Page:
This statement refers to the calends, the first day of the month, that was a feature of the Roman calendar, but the Greeks had no calends.
The calends was the day that interest on borrowed money was to be paid, so for Roman debtors they were tristes calendae, "the unhappy calends".
In the Roman calendar, the Calends meant the first day of the month. Since the Greeks did not have this term, the expression was used by the Romans to designate an event that would never occur.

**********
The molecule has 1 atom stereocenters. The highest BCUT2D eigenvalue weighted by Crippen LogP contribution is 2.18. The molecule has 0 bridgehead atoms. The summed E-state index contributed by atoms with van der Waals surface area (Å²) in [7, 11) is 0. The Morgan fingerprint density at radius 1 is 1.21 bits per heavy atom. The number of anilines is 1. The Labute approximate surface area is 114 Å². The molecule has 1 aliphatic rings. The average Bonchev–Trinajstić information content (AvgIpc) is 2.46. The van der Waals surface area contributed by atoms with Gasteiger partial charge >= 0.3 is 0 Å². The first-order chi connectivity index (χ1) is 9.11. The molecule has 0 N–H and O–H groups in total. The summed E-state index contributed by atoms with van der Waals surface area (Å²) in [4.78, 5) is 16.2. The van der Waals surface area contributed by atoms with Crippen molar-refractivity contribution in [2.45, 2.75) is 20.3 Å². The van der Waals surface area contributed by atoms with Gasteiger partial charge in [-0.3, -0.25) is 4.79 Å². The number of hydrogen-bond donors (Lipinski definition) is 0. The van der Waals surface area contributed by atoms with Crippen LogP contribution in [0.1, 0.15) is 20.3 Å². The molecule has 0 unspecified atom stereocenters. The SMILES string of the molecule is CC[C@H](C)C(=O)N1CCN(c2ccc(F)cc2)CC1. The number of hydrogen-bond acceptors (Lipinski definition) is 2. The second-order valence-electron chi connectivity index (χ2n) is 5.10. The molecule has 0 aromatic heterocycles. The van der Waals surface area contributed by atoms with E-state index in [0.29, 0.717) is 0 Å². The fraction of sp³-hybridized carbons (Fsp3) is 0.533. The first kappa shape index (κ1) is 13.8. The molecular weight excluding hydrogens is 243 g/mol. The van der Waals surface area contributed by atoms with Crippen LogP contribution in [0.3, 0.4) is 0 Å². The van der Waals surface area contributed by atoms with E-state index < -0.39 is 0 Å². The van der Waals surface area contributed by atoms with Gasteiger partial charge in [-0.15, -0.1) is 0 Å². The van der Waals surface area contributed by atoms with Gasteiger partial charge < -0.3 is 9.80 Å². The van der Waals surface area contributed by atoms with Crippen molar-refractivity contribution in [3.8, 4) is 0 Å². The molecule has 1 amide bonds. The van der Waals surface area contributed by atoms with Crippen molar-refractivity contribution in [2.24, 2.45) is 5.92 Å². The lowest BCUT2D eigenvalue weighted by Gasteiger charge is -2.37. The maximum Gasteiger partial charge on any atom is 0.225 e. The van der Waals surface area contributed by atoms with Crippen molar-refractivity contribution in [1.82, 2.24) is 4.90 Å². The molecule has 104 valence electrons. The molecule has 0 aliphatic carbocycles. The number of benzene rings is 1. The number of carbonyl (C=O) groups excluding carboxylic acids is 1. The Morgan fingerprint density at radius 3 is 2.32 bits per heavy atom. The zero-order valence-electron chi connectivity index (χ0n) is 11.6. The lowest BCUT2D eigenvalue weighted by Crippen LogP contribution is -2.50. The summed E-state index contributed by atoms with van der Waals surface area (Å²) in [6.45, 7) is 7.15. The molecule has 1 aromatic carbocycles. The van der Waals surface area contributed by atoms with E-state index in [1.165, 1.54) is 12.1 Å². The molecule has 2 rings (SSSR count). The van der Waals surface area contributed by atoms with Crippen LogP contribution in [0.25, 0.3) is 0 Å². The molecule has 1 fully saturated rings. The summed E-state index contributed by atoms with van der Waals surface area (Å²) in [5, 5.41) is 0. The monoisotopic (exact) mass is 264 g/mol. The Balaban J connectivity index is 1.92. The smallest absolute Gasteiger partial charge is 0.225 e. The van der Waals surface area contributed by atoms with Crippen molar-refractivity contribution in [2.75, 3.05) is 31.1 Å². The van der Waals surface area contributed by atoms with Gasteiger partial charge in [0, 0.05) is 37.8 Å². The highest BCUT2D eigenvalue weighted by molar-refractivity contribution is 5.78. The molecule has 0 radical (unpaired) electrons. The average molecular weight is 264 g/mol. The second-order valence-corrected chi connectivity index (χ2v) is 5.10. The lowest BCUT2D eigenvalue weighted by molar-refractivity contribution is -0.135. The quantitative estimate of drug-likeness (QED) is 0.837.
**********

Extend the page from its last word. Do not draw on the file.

Discussed in Suetonius' Lives of the Caesars: Augustus, chapter 87, section 1; in which Ad Calendas Graecas was explained to mean that the next day after never. Since the Greeks used no Kalends in their reckoning of time, the phrase was used about anything that could never take place.
Another Latin proverb with the same meaning: Paulo post futurum or "A little after the future."
An old English proverb that is similar says, "When two Sundays meet (come together)."
There is a French equivalent: L'arrest fera donné es prochaines Calendes Grecques. C'est à dire: iamais. (from Rabelais, Gargantua) "The judgment shall be given out at the next Greek Calends, that is, never."